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Top Muslim president calls for peace jihad at summit

March 16, 2008

DAKAR (AFP) -- The leader of the world's most populous Muslim nation called for a jihad of peace to spark an ""Islamic Renaissance"", at a summit where leaders struggled to agree reforms to the main international Islamic group.
Indonesia's President Susilo Bambang Yudhoyono called for greater democracy and efforts to improve the plight of Muslims and spread Islamic values, in a speech to the 57-nation Organization of the Islamic Conference (OIC) summit.

""The possibility of an Islamic Renaissance lies before us,"" Yudhoyono told the summit, but first, he added: ""We need to get our act together as an organization of Muslim nations.

""When the Islamic Renaissance comes it will be the natural fruit of a peaceful and constructive 'jihad'.""

Yudhoyono said the OIC was ""unique"" because it covers three continents and ""Muslim countries supply 70 percent of the world's energy requirements and 40 percent of its raw material exports.""

But he said the Muslim world must improve its image. ""Protracted conflicts in Muslim societies bring shame to the Ummah (Muslim community) and tarnish the good name of Islam.""

In many non-Muslim circles ""Islam has unjustly been associated with violence,"" Yudhoyono added.

""We must disabuse the world of this terrible misconception,"" he said, calling for greater efforts against 'Islamaphobia' in the West but also greater democracy in Muslim nations.

""We must strive for good governance and attend to our democratic deficit.""

Indonesia, with more than 230 million people, is the world's most populous Muslim nation and its third biggest democracy.

""History tells us that Muslims in the past contributed immensely to the march of civilization through groundbreaking achievements in the sciences, as well as in arts."" But Yudhoyono added that Islam was now ""on the defensive"".

He called for efforts to ""improve the plight of the Muslim peoples and empower them. This means extensive economic cooperation among ourselves. This entails pooling of resources and plugging of the development gaps all over the Muslim world.""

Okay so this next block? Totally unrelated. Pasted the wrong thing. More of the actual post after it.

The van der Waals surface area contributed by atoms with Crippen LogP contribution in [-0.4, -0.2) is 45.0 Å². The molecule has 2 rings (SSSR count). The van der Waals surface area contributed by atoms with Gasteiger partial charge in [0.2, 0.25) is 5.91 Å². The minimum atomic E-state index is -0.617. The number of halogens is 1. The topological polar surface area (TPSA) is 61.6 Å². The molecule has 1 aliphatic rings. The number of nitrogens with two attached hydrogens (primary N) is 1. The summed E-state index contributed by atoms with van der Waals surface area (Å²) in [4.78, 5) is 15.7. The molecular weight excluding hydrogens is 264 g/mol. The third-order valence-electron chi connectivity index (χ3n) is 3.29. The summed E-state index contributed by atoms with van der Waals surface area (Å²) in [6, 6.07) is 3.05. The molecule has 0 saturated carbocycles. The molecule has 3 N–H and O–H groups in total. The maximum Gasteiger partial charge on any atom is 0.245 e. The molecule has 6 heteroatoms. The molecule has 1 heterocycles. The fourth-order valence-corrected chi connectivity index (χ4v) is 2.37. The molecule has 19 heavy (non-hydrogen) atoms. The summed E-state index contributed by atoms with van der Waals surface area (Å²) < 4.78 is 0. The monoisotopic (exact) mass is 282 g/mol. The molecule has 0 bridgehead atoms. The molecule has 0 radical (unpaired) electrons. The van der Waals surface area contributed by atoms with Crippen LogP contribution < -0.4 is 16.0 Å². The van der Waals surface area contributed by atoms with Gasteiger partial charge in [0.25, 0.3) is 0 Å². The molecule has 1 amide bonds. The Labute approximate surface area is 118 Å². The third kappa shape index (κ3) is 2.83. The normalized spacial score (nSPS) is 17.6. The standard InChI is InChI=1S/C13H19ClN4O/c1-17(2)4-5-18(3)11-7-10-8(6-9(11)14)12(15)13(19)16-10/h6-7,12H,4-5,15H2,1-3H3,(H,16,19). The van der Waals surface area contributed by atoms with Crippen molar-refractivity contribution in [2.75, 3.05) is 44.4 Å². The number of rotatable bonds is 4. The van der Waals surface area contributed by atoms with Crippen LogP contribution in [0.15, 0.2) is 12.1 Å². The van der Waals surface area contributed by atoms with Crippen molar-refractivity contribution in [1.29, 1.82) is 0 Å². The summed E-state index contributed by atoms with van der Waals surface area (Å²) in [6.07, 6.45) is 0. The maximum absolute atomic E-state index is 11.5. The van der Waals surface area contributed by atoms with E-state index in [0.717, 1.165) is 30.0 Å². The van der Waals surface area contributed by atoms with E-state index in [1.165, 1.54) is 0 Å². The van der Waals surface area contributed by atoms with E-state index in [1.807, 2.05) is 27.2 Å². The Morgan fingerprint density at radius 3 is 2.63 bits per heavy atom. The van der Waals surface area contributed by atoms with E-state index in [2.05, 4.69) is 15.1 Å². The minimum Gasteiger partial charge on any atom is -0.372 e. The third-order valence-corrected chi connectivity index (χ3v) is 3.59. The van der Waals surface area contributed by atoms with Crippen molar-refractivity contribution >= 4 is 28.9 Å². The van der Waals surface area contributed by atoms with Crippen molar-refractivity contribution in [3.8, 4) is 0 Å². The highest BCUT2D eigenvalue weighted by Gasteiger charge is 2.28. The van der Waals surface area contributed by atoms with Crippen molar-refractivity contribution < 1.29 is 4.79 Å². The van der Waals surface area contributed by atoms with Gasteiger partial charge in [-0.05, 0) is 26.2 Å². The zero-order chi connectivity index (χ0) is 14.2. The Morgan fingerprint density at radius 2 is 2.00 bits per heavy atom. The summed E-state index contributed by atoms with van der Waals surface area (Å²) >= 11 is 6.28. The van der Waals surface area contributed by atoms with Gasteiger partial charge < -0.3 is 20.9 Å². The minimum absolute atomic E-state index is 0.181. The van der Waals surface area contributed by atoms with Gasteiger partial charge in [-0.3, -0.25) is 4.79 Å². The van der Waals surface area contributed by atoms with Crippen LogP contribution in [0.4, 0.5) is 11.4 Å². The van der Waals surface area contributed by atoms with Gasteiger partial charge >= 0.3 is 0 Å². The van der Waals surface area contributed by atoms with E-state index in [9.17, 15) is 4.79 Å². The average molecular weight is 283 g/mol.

Yudhoyono said there should be investment schemes and ""Islamic free trade areas"".

OIC leaders are negotiating a new charter to modernize the group with members from across Asia, Africa and the Middle East.

But there has been intense debate about issues ranging from eligibility for new membership to how to define ""self-determination"" for the Palestinian people and how the OIC could get involved in conflict resolution, diplomats said.

The absence of several prominent leaders -- including Saudi Arabia's King Abdullah, Libya's Moamer Kadhafi and Pakistan's Pervez Musharraf -- has made a delay more likely, diplomats said.

The OIC executive hopes a new charter will speed up decision making and allow initiatives to encourage solidarity between the organization's wealthy oil powers and African members who are among the world's poorest nations.

One reform would allow decisions to be taken by a two-thirds majority, diplomats said. The OCI currently works by unanimity, making decisions difficult in such a group where members range from Saudi Arabia in the Persian Gulf to Thailand in Asia and Suriname in South America.

The talks must also set out guidelines for membership and observer status. Some countries want only countries with a Muslim ""majority"". But others which do not meet that criteria now are opposed to such restrictions.

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